Chapter 19. Dynamic Data

Making your data dynamic allows your scenes to change. Geometries can change location, orientation, color, texture, or change into different things altogether. This chapter explains how to create dynamic structures that can generate and manipulate their own dynamic data using pfFlux, pfEngine, and pfFCS. A pfEngine computes the changes and a pfFlux is a container for the output of the pfEngines.


A pfFlux is a container for dynamic data that enables multiprocessed generation and use of data in the scene graph. A pfFlux internally consists of multiple buffers of data, each of which is associated with a frame number. The numbering allows multiple processes to each have a copy of the data containing the frame on which they are working. Multiple reader processes can share a copy of the current results or use the frame of results that is appropriate for that process. Figure 19-1 illustrates how pfFlux and processes use frame numbers.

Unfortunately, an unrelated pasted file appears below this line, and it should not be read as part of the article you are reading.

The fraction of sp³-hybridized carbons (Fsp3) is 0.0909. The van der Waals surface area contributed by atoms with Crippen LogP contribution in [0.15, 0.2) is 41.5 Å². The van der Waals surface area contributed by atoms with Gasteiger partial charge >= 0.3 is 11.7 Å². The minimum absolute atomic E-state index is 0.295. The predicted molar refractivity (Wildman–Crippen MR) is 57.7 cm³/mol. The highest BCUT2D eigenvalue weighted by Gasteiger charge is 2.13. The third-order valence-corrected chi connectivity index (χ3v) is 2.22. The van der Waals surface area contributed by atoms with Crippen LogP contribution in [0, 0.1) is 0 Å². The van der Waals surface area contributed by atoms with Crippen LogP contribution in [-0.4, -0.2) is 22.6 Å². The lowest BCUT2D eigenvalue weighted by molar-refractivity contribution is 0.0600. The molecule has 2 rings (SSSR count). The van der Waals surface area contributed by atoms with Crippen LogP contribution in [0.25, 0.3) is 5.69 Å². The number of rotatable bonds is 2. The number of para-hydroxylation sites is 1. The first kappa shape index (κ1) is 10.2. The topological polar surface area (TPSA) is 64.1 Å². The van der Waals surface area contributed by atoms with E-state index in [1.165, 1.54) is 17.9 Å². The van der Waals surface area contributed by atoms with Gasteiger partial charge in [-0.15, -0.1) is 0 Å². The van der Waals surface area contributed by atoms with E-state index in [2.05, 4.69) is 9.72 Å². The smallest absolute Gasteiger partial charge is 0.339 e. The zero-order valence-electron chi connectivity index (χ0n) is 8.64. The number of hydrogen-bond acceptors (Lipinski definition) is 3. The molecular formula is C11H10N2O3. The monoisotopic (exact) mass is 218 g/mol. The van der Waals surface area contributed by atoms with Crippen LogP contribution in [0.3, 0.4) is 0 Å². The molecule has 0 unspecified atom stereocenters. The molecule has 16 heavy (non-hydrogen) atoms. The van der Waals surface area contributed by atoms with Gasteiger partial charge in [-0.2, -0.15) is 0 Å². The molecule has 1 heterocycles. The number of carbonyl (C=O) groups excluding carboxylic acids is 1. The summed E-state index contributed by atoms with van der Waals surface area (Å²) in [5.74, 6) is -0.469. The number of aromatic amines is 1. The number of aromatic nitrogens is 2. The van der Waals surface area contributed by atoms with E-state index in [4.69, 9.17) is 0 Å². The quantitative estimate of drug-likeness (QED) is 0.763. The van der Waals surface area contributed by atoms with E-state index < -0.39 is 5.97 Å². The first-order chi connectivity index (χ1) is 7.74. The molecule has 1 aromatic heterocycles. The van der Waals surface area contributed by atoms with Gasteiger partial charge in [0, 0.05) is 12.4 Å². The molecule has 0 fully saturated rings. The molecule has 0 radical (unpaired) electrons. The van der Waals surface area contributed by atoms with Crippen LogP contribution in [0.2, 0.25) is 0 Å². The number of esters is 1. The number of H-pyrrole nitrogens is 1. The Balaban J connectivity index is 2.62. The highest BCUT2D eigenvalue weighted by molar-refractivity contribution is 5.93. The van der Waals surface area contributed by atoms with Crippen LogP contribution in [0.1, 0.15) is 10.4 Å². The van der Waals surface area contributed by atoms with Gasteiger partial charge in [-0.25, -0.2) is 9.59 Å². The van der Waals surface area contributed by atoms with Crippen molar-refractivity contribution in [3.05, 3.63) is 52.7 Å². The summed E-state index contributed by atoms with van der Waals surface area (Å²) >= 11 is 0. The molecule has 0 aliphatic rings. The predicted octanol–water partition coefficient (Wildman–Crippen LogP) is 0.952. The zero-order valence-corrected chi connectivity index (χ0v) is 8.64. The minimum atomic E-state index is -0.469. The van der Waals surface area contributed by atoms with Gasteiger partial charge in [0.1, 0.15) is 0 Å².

Figure 19-1. How pfFlux and Processes Use Frame Numbers

How pfFlux and Processes Use Frame Numbers

The pfFlux in the figure has four buffers. Each buffer shows the frame number associated with it. The figure shows four processes reading from the pfFlux. The process with frame 12 reads from a buffer with frame 12—the newest available buffer and an exact match to the process frame number. The process with frame number 7 reads from a buffer with frame 5–the latest buffer that is not too new for frame 7. Both processes with frame 4 share a buffer with frame number 4—an exact match.

One popular use of a pfFlux is to manage the attributes of a pfGeoSet. Each of the attribute lists of a pfGeoSet can independently be a pfFlux. This means that an application can change the position of geometry vertices on the fly in a safe, multiprocess manner.

Other uses include using a pfFlux as a matrix of a pfFCS node. This enables modifying the transformation of some target geometry from an asynchronous process in a safe, multiprocess manner.

Creating and Deleting a pfFlux